Saturday, August 08, 2009

"Moon" (2009) - Movie Review

Sam Rockwell is not someone I would expect to run a Lunar station. In most of his films he is shabby and uncoordinated. Here too he bodes that characteristic but he is more coordinated in one of the characters in the film or the same in different outlook. Confusing? Anyway, directed by debutant Duncan Jones, “Moon” is a science fiction on the lunar satellite with sensibility than effects.

Duncan Jones is working against the odds of audience’s intelligence due to previous ventures in this realm. When the voice of GERTY provided by Kevin Spacey arrives with the lonely crew in the base station of the moon, the decision of the culprit is like finding a person on the internet. Hallucinations, going crazy are phenomenon trained and exercised in finding out the deus ex machina. With that in background, what does “Moon” offer? It offers an intelligent entertainment in the science fiction genre which has become a playground for abundant effects garbage.

The man in the station is providing a global service to the humanity in the future. He has signed up a three year contract with a corporate energy provider Lunar Industries. The moon’s availability to give the Helium for energy production needs a one man team in the station and monitor the harvesters. Sam Bell has worked hard for three years and we are told that live transmission has been blocked due to satellite damage. Hence recorded transmission go back and forth. He is high on hopes of seeing his wife Tess (Dominique McElligott) and his young daughter Eve. He begins to see things and gets into an accident. He wakes up with GERTY monitoring him. What happened and how did he got back to the station follows up the rest of the film. I would advice to watch the film to read further but well, it is upto you. I think I did not give out much.

Rockwell is in almost every frame of the film and that is lot of responsibility. As the 3 year worked up astronaut, his chores are exercising and watching classic TV series. He is dreaming about making love to Tess and this does not help. When the story develops wherein there are more than one Sam, he shows the difference in the same personality. One is tired and deteriorating and other is fresh, smart and novice. All his characteristic in good health but for some reason unable to unravel the mystery behind this station.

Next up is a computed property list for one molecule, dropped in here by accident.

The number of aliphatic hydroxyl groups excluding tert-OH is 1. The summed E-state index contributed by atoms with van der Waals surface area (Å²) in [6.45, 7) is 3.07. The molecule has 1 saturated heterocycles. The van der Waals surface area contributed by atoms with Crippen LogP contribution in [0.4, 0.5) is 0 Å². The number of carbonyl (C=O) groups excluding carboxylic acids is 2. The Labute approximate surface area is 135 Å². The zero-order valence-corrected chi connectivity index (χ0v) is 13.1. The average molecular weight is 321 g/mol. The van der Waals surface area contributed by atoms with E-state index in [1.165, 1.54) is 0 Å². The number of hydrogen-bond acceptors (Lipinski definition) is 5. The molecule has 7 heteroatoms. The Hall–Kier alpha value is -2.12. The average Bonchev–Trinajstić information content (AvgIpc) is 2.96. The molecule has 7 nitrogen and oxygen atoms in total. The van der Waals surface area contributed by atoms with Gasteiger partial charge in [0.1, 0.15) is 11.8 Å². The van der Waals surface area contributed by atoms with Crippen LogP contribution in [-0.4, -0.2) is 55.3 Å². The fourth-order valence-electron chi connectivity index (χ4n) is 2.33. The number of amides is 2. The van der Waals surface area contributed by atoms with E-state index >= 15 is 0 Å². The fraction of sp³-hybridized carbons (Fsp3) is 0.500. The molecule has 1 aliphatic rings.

Duncan Jones formulated the story and was written for screen by Nathan Parker. Their script works immensely on closed quarters. The investigation of Sams on this lonely clay surface is mystic. GERTY does follow commands and has emotions but his machinations are not that of HAL 9000 or the “I, Robot” antagonist. His primary objective becomes the aiding for the residents in the station.

This on the surface appears to be a visual driven film but it is more plot driven. It has revelations which builds the blocks and set as a platform for the next. The secret is not shocker but blossoms into the dark possibilities. The evil nature of the corporation does not seem to change much in the future of Duncan Jones. Immediately we do realize the cloning coming to mind when the Sam hit by accident is discovered by Sam two we seen recovering in the station. But what happens in between these two could have turned into an ugly setting. Both are astonished by this, yet begin to form a weird bond to figure things out.

“Moon” never bores and never looks for opportunities to explain itself more than it supposed to. It does not become a riddle for the sake of it and uses the smartness of its characters and the script to wonder how the end is going to be. The picturing of the Moon’s surface is breathtaking. While Stanley Kubrick took everything away from all the future directors of the science fiction, Duncan Jones does his part to make it merge with his film.

The success of the film relies heavily upon Sam Rockwell who portrays multiple characters without any amazement to it. One dying slowly while the other becoming aware of the circumstance and beginning to empathize their situation. The music of Clint Mansell stands out. I have noticed in reviewing any film, the score takes a deep underneath existence. And repeatedly composers like Thomas Newman, James Newton Howard, Hans Zimmer and Clint Mansell while have names does not get their recognition in the reviews. In “Moon” Clint Mansell follows up his liking for fantasy and science fiction film to independent makers with love and passion. “Moon” is effective, thrilling and astute.

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